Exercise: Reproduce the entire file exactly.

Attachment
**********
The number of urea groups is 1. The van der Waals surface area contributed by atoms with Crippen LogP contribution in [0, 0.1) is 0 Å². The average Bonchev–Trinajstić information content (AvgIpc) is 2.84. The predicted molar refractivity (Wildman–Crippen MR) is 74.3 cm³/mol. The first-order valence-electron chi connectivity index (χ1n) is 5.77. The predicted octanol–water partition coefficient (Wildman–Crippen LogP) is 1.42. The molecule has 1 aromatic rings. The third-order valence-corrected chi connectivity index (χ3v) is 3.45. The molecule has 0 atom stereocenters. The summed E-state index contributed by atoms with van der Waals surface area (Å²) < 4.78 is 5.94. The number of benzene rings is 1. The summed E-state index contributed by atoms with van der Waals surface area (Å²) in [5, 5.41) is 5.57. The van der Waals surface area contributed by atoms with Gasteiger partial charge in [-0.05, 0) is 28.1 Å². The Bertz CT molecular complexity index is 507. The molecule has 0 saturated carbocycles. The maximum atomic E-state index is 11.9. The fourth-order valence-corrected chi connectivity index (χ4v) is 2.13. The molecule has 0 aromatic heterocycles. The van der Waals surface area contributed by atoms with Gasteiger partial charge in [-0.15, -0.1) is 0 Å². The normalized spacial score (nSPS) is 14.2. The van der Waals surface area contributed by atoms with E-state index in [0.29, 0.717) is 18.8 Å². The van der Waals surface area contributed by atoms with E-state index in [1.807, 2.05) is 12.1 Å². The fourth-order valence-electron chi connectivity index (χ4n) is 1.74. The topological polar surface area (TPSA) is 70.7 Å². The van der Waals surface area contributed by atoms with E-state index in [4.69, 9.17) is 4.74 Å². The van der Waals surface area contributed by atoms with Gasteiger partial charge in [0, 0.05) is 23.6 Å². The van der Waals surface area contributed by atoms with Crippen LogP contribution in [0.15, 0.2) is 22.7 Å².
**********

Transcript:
The number of urea groups is 1. The van der Waals surface area contributed by atoms with Crippen LogP contribution in [0, 0.1) is 0 Å². The average Bonchev–Trinajstić information content (AvgIpc) is 2.84. The predicted molar refractivity (Wildman–Crippen MR) is 74.3 cm³/mol. The first-order valence-electron chi connectivity index (χ1n) is 5.77. The predicted octanol–water partition coefficient (Wildman–Crippen LogP) is 1.42. The molecule has 1 aromatic rings. The third-order valence-corrected chi connectivity index (χ3v) is 3.45. The molecule has 0 atom stereocenters. The summed E-state index contributed by atoms with van der Waals surface area (Å²) < 4.78 is 5.94. The number of benzene rings is 1. The summed E-state index contributed by atoms with van der Waals surface area (Å²) in [5, 5.41) is 5.57. The van der Waals surface area contributed by atoms with Gasteiger partial charge in [-0.05, 0) is 28.1 Å². The Bertz CT molecular complexity index is 507. The molecule has 0 saturated carbocycles. The maximum atomic E-state index is 11.9. The fourth-order valence-corrected chi connectivity index (χ4v) is 2.13. The molecule has 0 aromatic heterocycles. The van der Waals surface area contributed by atoms with Gasteiger partial charge in [-0.15, -0.1) is 0 Å². The normalized spacial score (nSPS) is 14.2. The van der Waals surface area contributed by atoms with E-state index in [0.29, 0.717) is 18.8 Å². The van der Waals surface area contributed by atoms with E-state index in [1.807, 2.05) is 12.1 Å². The fourth-order valence-electron chi connectivity index (χ4n) is 1.74. The topological polar surface area (TPSA) is 70.7 Å². The van der Waals surface area contributed by atoms with E-state index in [4.69, 9.17) is 4.74 Å². The van der Waals surface area contributed by atoms with Gasteiger partial charge in [0, 0.05) is 23.6 Å². The van der Waals surface area contributed by atoms with Crippen LogP contribution in [0.15, 0.2) is 22.7 Å².